Implementing Response to Intervention Framework Paper

Getting Ready for Success

Winter Elementary school has a total of 600 students in the K-5 grade, 40% of who are English language learners (ELL). The school relies on three-tier model of reading, mathematics, behavior, attendance and writing. In 2019-2020, 75% of the third-grade learners met or exceeded the state-defined standard of reading part of the text, while 73% passed the state-defined standard on math. Other important demographics of Winder Elementary school is that 38% of the students receive free or reduced-price lunch, while 10% of the students serve in special education. Lastly, 3.8% of the students identify as those with learning disabilities.

The proposed strategic plan seeks to eliminate infidelity among the teachers and help them become more faithful to the Response to Intervention (RTI) framework. the strategic plan should yield into a road map for training the teachers and helping them understand the documentation process together with its importance in the implementation of RTI framework.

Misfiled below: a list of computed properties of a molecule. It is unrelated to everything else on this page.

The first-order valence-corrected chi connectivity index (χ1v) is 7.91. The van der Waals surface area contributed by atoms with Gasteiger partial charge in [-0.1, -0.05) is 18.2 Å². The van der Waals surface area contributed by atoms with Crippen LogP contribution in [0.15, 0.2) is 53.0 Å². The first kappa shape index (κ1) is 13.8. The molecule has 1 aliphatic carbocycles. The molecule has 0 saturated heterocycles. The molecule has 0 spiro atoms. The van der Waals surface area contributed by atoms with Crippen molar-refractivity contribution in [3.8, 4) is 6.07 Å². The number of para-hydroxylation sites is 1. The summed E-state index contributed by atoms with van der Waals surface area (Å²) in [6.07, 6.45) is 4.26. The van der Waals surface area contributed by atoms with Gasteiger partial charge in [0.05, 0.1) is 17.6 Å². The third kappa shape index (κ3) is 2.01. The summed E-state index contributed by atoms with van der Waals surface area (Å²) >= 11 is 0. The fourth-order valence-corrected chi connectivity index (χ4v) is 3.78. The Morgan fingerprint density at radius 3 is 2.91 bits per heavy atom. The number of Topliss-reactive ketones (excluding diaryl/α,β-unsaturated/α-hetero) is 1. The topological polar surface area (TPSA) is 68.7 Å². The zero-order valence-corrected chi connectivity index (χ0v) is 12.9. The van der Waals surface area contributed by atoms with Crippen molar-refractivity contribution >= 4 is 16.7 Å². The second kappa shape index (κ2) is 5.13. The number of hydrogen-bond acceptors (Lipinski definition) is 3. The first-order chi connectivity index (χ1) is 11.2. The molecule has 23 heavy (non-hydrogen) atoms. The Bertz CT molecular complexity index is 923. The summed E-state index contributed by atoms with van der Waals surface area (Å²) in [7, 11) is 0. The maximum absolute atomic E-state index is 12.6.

Checking Readiness for the Plan

With a basic understanding of why the RTI needs to be effectively implemented, the Winter Elementary school executive director and the entire leadership have shown support and commitment to see the project through to the end. The planning process will take a top-down process whereby those in the highest level of the organization are perceived to be the thinkers of what is best for the school (Alahmari, 2019).

However, a major disadvantage of this approach that the planning team will experience is getting the lower level staff to understand and embrace the plan. As such, the planning committee will take all the necessary steps to involve the staffs in the planning process. Considering the experiences from the previous planning process, involving the staffs makes them feel part of the proposed changes, and are therefore more likely to accepts the changes that the plan proposes to bring.

The other pitfall that must be avoided is too much rigidity and formality of the planning process. Considering that Winter Elementary school is a highly bureaucratic institution, being too rigid with the planning process may curtail creativity and slow down the planning process (Bartholomew & De Jong, 2017).


The main participants in the planning process will be the executive director, board of directors, staffs and an outside consultant. The executive director will be the chief planner, who will lead the strategic planning process from beginning to end. The school board of directors will ensure that the strategic plan aligns with the school mission, vision and values. A few staffs will be part of the planning committee, including the special education teacher and reading specialists.